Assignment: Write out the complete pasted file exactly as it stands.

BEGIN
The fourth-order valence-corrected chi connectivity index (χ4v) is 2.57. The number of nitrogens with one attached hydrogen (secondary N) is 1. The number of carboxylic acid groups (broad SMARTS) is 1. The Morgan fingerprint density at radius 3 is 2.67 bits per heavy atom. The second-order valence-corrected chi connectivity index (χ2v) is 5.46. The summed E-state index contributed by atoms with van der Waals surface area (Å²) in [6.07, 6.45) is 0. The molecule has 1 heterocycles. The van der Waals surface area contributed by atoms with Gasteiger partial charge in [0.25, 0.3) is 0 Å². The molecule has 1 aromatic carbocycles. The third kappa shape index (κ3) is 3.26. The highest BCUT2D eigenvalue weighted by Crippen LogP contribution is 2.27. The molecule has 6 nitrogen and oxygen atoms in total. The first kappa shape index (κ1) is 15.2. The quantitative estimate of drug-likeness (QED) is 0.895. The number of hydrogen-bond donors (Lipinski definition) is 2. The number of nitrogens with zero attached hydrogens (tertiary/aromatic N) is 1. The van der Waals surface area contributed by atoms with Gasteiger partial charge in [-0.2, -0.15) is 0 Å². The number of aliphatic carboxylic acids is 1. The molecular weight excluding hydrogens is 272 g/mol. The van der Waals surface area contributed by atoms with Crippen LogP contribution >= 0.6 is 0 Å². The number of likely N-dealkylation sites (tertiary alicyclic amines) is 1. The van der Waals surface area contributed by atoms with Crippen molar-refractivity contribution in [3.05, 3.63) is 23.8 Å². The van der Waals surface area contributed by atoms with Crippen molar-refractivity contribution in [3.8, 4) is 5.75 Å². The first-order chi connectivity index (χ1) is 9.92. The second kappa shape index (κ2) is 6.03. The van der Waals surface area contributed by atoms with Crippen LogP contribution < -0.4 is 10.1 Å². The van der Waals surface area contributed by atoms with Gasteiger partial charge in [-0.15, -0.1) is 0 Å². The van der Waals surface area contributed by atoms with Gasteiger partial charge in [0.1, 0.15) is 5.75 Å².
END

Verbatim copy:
The fourth-order valence-corrected chi connectivity index (χ4v) is 2.57. The number of nitrogens with one attached hydrogen (secondary N) is 1. The number of carboxylic acid groups (broad SMARTS) is 1. The Morgan fingerprint density at radius 3 is 2.67 bits per heavy atom. The second-order valence-corrected chi connectivity index (χ2v) is 5.46. The summed E-state index contributed by atoms with van der Waals surface area (Å²) in [6.07, 6.45) is 0. The molecule has 1 heterocycles. The van der Waals surface area contributed by atoms with Gasteiger partial charge in [0.25, 0.3) is 0 Å². The molecule has 1 aromatic carbocycles. The third kappa shape index (κ3) is 3.26. The highest BCUT2D eigenvalue weighted by Crippen LogP contribution is 2.27. The molecule has 6 nitrogen and oxygen atoms in total. The first kappa shape index (κ1) is 15.2. The quantitative estimate of drug-likeness (QED) is 0.895. The number of hydrogen-bond donors (Lipinski definition) is 2. The number of nitrogens with zero attached hydrogens (tertiary/aromatic N) is 1. The van der Waals surface area contributed by atoms with Gasteiger partial charge in [-0.2, -0.15) is 0 Å². The number of aliphatic carboxylic acids is 1. The molecular weight excluding hydrogens is 272 g/mol. The van der Waals surface area contributed by atoms with Crippen LogP contribution >= 0.6 is 0 Å². The number of likely N-dealkylation sites (tertiary alicyclic amines) is 1. The van der Waals surface area contributed by atoms with Crippen molar-refractivity contribution in [3.05, 3.63) is 23.8 Å². The van der Waals surface area contributed by atoms with Crippen molar-refractivity contribution in [3.8, 4) is 5.75 Å². The first-order chi connectivity index (χ1) is 9.92. The second kappa shape index (κ2) is 6.03. The van der Waals surface area contributed by atoms with Crippen LogP contribution < -0.4 is 10.1 Å². The van der Waals surface area contributed by atoms with Gasteiger partial charge in [-0.15, -0.1) is 0 Å². The van der Waals surface area contributed by atoms with Gasteiger partial charge in [0.1, 0.15) is 5.75 Å².